Joshua’s young life included post 60’s off-grid communal living, Hell’s Angels babysitters, complete artistic immersion, and family tragedy. Joshua attended the Kansas City Art Institute and St. Ambrose University as well as later studying anatomy & forensic arts. His parents were both artists connected to Grant Wood through his colleague & former student John Bloom & his wife Isabel. Joshua’s fascination with digital sculpture and 3 dimensional printing technology began as a commercial sculptor and designer in the toy, invention and design, special effects, and product development industries. In the late 90’s he founded a boutique design and development firm servicing some of the largest global properties and corporations. He served as its president & CEO through 2008 after which he left his post to return to art.
“My art is about pushing the limits of form… an exploration into what can be made & how to accomplish it. I incorporate digital tools, software, & technology in my work not only out of utter necessity in the forms I make but also that I feel absolutely compelled to make art with it, to humanize the inhuman as we’ve done with stone, clay, metal, & wood… digital data as medium, computer as chisel, & 3d printer as forge.”
“My art touches on abstract neo-surrealism and is invariably contemporary. Stemming from 2D linear automatism explorations (pioneered by André Masson and practiced notably by Miró, Breton, Dalí, Arp, and Picasso), my “Tangle” series are intended to interpret and share forms evident in the mind’s eye but that cannot otherwise be described. My intent is to explore and give form to the architecture of the imagination. I have begun to apply this practice to representative forms. The linear pattern work is an exploration of the 3 dimensional surface giving a new identity to the shape & inviting the viewer to discover the form through the gentle visual lead of the pattern. I am currently bridging my 2D & 3D work via projection mapping my images & animations onto my sculptures in large scale live installations. The intention is to explore incorporating the 4th dimension of time into my pieces.”
“Bolstered by the advent of sculptural softwares, 3D printing technologies and material engineering, my visions are now able to be realized sculpturally in archival materials. Never before have forms of this organic complexity been able to be created. This boon of technology is a revolutionary time for the arts and one which will be boldly marked in history. I am honored to be considered one the pioneers in the medium.”
Architect and designer Neri Oxman is the Sony Corporation Career Development Professor and Associate Professor of Media Arts and Sciences at the MIT Media Lab, where she founded and directs the Mediated Matter design research group.
Fostering a cross-pollination between the digital and the physical, Nick Ervinck (°1981, Belgium) explores the boundaries between various media. Studio Nick Ervinck applies tools and techniques from new media, in order to explore the aesthetic potential of sculpture, 3D prints installation, architecture and design. Through his divergent practice, a strong fascination with the construction of space is noticeable. Not only does Nick Ervinck focus on the autonomous sculptural object, he also questions its spatial positioning and points to the phenomenological experience and embodiment of space. Ervinck's work in short oscillates between the static and the dynamic, prospecting new virtual or utopian territories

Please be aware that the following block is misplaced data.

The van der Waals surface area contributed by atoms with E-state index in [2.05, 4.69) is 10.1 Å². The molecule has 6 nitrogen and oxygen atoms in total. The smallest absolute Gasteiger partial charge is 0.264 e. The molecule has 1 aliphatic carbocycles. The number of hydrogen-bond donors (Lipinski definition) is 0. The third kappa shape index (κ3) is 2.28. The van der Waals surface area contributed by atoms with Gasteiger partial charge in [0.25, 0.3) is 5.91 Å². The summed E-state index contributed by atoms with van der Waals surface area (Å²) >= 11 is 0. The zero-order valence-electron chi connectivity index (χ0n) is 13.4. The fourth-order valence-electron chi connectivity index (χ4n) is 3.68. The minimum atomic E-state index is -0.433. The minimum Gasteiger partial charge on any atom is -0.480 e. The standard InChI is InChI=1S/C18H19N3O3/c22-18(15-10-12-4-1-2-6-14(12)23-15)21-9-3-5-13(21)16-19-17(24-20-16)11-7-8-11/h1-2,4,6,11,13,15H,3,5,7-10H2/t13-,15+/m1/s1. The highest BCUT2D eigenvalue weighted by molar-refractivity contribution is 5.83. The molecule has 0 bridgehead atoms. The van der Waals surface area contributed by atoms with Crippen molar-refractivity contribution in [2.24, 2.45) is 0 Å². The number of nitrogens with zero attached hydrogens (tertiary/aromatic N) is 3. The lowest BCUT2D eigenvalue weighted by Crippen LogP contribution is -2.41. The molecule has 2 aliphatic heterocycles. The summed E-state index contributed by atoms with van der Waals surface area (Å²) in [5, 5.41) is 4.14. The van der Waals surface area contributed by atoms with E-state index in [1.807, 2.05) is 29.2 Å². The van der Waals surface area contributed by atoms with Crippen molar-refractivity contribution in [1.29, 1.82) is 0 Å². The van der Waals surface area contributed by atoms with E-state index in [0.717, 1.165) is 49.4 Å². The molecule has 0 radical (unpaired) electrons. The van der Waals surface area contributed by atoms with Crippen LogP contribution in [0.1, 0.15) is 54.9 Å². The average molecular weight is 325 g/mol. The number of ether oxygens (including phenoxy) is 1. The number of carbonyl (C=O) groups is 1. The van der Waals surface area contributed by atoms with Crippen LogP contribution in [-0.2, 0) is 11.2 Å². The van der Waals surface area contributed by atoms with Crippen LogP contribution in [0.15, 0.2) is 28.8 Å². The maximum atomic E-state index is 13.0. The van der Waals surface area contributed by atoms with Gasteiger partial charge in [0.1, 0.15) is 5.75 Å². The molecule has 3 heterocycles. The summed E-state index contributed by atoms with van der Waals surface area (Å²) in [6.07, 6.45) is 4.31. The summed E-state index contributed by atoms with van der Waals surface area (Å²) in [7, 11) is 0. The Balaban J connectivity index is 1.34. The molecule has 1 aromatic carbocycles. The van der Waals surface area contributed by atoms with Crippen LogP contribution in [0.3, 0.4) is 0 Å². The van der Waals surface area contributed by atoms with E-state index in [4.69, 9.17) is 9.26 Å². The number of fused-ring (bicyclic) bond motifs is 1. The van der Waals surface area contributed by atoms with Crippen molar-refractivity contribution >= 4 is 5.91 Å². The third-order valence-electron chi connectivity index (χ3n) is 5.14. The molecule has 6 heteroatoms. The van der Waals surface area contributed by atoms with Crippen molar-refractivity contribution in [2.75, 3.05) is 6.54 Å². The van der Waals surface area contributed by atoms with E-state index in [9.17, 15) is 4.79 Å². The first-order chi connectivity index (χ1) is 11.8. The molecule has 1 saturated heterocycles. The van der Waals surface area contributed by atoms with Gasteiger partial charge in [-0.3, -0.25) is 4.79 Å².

Nick Ervinck (born 1981, lives and works in Belgium) creates huge installations, sculptures, prints, work drawings and animated films. For several years he participated in many individual projects and group shows. In 2005 he received the Godecharle prize for Sculpture, in 2006 the Mais prize of the City Brussels and the prize for visual art of West-Flanders and in 2008 the Rodenbach fonds award. Recently he showed work at MOCA Shanghai, MARTA Herford, Kunstverein Ahlen, Koraalberg Antwerp, Zebrastraat Ghent, HISK Ghent, Odette Ostend, Superstories Hasselt, Brakke Grond Amsterdam, MAMA Rotterdam and Telic Art Exchange Los Angeles/Berlin
I have always been fascinated by the way art has developed due to the use of new materials and techniques. Somewhat disappointed in contemporary sculpture and it's lack of renewal, I turned towards architecture, applied sciences and new media, in order to elaborate a new language generated by computer software, and to compose forms and designs that were unthinkable in all those years before. The studio takes a vanguard position in the field of digital technology ( such as 3D technology, and computational design methods). 3D printing offers me the incredible advantage to produce almost any type of intricate geometry or ornament. Moreover, my images balance on the edge of functionality, spatial interventions, digital aesthetics and object-oriented eclecticism. Using copy paste techniques in a 3D software environment, I derive images, shapes and textures from different sources: basilicas, corals, dinosaurs, cottages, Rorschach inkblots, Chinese rocks and trees, manga, twelfth-century floral wallpaper, anatomical parts,… Simultaneously, my work holds numerous references to the tradition of sculpture, (such as the work of Hans Arp, Henry Moore or Barbara Hepworth) and to architecture (think of Greg Lynn, who introduced the blob as an architectural constructive principle). I am particularly interested in the ways computers can be used in the realisation of new, organic and experimental (negative) spaces and sculptures within sculptures and how the tension between blobs and boxes is articulated during the digital designing process.